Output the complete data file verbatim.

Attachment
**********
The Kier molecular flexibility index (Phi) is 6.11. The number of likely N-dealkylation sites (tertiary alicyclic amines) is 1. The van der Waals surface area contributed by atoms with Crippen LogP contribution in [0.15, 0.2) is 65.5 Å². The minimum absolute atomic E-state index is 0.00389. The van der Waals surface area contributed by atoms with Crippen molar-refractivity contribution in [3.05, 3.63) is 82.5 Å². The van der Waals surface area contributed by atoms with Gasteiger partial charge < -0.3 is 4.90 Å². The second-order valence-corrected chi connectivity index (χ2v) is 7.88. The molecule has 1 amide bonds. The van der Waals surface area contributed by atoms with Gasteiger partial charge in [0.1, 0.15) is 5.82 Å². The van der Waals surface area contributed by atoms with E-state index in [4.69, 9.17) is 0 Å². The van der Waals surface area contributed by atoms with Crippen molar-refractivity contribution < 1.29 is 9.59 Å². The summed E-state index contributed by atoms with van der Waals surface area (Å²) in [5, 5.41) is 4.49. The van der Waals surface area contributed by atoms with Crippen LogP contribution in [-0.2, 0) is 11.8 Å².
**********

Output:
The Kier molecular flexibility index (Phi) is 6.11. The number of likely N-dealkylation sites (tertiary alicyclic amines) is 1. The van der Waals surface area contributed by atoms with Crippen LogP contribution in [0.15, 0.2) is 65.5 Å². The minimum absolute atomic E-state index is 0.00389. The van der Waals surface area contributed by atoms with Crippen molar-refractivity contribution in [3.05, 3.63) is 82.5 Å². The van der Waals surface area contributed by atoms with Gasteiger partial charge < -0.3 is 4.90 Å². The second-order valence-corrected chi connectivity index (χ2v) is 7.88. The molecule has 1 amide bonds. The van der Waals surface area contributed by atoms with Gasteiger partial charge in [0.1, 0.15) is 5.82 Å². The van der Waals surface area contributed by atoms with E-state index in [4.69, 9.17) is 0 Å². The van der Waals surface area contributed by atoms with Crippen molar-refractivity contribution < 1.29 is 9.59 Å². The summed E-state index contributed by atoms with van der Waals surface area (Å²) in [5, 5.41) is 4.49. The van der Waals surface area contributed by atoms with Crippen LogP contribution in [-0.2, 0) is 11.8 Å².